Tuesday, April 21, 2009

Greatest Show On Earth

For the past year or so, Joe and I have added 'museums' to our list of things to do in a city or town that we are weekending in. I know it should have been an obvious choice of activity but it never was for us. On one of our trips to the UK we got hooked on these little excusions into the past. I had checked on the computer and the 'Barnum Museum' was close to where we spent our weekend. On Sunday, after laundry, we headed the 20 or so miles to visit. All we knew of Barnum was the Circus and the famous quote 'there's a sucker born every minute.'

I didn't expect a parallel experience of disability history. And I should have, had I thought about the unholy marriage of the Circus and Freak Shows. The whole first floor of the museum was dedicated to various 'Human Oddities' ... Bearded Ladies, small people, tall people, fat people, disabled people. They were all there, shown in context with Barum's ride to the top of the entertainment world. What was also there was documentation of what Barnum paid these folk. And the fact that their pay grew with their popularity. He never 'owned' any of them, he was anti-slavery and wanted no part of one human owning another.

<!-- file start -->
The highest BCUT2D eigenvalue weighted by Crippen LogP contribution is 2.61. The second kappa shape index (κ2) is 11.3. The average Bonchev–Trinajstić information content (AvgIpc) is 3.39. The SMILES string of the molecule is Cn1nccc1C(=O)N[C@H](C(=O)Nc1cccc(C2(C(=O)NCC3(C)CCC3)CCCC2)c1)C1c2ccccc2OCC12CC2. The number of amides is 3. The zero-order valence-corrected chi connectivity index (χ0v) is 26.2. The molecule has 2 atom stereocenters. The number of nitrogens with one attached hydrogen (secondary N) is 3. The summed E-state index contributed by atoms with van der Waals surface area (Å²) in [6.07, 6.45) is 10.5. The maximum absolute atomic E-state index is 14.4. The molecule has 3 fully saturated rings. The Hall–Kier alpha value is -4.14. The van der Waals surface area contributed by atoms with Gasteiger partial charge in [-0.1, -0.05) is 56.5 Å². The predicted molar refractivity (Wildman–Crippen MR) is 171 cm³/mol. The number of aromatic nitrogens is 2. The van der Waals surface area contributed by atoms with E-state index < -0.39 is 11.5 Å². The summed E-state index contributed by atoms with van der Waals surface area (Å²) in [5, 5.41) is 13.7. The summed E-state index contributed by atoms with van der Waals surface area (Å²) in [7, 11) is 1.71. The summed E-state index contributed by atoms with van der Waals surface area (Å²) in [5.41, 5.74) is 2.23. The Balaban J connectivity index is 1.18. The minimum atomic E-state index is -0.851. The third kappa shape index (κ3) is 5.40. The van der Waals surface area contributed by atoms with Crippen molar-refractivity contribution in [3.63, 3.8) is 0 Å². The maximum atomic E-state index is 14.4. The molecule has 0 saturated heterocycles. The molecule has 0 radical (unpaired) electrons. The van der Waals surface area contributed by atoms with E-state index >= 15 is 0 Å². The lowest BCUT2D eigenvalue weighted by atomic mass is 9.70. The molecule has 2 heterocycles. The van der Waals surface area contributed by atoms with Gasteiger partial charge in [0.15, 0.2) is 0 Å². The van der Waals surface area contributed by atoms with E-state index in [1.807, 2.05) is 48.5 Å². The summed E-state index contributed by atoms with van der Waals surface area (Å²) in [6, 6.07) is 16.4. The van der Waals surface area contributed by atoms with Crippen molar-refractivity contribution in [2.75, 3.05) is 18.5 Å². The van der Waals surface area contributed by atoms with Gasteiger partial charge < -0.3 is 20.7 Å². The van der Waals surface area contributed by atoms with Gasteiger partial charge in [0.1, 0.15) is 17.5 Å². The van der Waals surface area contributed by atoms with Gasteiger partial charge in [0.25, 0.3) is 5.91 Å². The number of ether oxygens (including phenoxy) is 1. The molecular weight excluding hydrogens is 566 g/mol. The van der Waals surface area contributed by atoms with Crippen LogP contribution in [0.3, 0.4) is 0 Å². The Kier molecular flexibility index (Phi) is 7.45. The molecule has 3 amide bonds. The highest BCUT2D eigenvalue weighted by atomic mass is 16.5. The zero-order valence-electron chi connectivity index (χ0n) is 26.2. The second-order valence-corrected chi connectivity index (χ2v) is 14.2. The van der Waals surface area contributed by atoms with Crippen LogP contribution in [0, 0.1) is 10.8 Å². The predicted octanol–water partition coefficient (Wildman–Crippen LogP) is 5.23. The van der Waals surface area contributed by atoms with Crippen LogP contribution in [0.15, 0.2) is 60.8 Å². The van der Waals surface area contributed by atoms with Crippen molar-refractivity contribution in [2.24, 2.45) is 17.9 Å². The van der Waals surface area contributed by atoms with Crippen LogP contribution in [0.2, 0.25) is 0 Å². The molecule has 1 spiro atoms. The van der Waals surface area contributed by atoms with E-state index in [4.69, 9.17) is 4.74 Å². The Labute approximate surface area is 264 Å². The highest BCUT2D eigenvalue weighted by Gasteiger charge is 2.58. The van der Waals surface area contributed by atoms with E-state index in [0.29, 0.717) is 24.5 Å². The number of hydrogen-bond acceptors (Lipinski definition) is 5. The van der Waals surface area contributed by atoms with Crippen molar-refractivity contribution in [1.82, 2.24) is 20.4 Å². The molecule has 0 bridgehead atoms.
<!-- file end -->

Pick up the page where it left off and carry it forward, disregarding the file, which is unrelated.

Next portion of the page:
There was one row of pictures that was quite astonishing. Pictures of many of the 'oddities' that were beautifully posed and expensively mounted. The faces looked out with a sense of pride and defiance. Together they made more than a collection of strange people, they made a community of difference.